In August 2022, Patrick Hillman, the chief communications officer of Binance, stated that hackers created a deep fake of him and used it to set up fake meetings with several of his contacts. The exploit surfaced after several of Hillman’s contacts began thanking him for setting up these meetups. One contact even shared a screenshot of the alleged Zoom call with the deep fake.
Fortunately, no losses were reported from the incident as Hillman was quick to bring it to the attention of general audiences.
Earlier in May 2022, hackers created a deep fake of Elon Musk to coerce users into investing in a phoney crypto exchange called ‘BitVex’. The deep fake video promised users “30% dividends every day for the rest of their life.” However, the deep fake wasn’t very convincing as Musk’s voice was quite robotic and it did not sync well with his lip movements.
Most recently, hackers used deep fake technology to modify an older interview of Sam Bankman-Fried, the ex-CEO of the now-bankrupt FTX cryptocurrency exchange. In the fake video, hackers made it look like SBF was promoting some sort of compensation scheme where users affected by the FTX collapse could get some of their funds back.
The video instructs affected users to visit ‘ftxcompensation.com’ and send any amount of crypto to a wallet address mentioned there. In return, the wallet address would send back double the amount. This is a very common scheme and scammers just pocket the tokens after you send them.
How will you identify a deepfake crypto scam?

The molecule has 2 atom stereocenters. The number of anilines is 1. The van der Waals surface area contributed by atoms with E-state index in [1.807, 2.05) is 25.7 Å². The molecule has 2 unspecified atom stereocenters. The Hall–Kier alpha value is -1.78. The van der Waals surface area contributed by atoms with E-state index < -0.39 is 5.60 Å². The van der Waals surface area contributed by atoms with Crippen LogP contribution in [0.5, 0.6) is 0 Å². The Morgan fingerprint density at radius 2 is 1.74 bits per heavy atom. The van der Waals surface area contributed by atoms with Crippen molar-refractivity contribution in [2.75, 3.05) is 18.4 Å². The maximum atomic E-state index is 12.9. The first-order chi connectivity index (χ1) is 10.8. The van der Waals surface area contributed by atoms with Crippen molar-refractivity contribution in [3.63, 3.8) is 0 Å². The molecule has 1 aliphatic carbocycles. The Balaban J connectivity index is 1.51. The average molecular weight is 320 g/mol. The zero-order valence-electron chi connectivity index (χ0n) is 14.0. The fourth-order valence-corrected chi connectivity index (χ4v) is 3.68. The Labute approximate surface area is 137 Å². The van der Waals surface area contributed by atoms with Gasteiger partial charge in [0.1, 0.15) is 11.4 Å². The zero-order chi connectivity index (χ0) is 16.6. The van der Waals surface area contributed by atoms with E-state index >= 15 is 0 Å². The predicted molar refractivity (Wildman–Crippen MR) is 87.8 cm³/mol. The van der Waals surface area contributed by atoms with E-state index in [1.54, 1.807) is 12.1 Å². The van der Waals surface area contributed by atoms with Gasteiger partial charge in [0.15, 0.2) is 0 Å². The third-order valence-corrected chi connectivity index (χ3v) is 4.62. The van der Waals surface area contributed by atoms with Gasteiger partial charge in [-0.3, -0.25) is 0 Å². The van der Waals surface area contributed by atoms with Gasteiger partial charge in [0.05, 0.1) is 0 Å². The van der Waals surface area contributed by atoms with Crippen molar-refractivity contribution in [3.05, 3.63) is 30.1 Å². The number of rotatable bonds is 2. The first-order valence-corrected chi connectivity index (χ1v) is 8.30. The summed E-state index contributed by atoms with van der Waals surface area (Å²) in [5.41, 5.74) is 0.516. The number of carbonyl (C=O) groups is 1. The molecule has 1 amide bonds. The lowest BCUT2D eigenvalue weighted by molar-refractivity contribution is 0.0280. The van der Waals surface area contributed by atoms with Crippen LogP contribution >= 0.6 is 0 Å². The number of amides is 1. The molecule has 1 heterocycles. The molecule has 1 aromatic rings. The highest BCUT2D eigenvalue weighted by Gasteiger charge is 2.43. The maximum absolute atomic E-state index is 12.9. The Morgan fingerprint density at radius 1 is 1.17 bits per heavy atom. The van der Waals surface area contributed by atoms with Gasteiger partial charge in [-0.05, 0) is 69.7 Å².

According to David Schwed, Chief Operating Officer of Halborn, a blockchain security firm, whenever such videos come up, you should take a good look at the subject’s eyes. Since these videos are compiled from a bunch of photographs and videos, creating a perfect set of human eyes which blink naturally while speaking, is difficult and often falls into what the VFX artists call, “the uncanny valley.”
Another way is to directly engage in a quick conversation with the subject and ask questions, the answers to which only the ‘real’ subject will know of. Also, look for any inconsistencies, blemishes, blurs, mismatched lighting, etc. in the video. These are clear giveaways that the video has been morphed. Audio is also very important. Poorly done videos will sound robotic and are a big red flag.
But most importantly, never share your crypto credentials with anyone, even if it is a renowned figure in the digital asset industry. Also, do not blindly invest in a project, especially at the behest of others. Always do your own research before putting your head-earned money on the line.
The crypto space is filled with bad actors looking to siphon funds from unsuspecting individuals. Therefore, it is important to keep your guard up at all times. Remember that celebrities and influencers will not promote any crypto projects or tokens. This is a practice called shilling and it is against the law in most countries. Moreover, remember to do your own research before committing funds to a project, and invest only as much as you can afford to lose completely.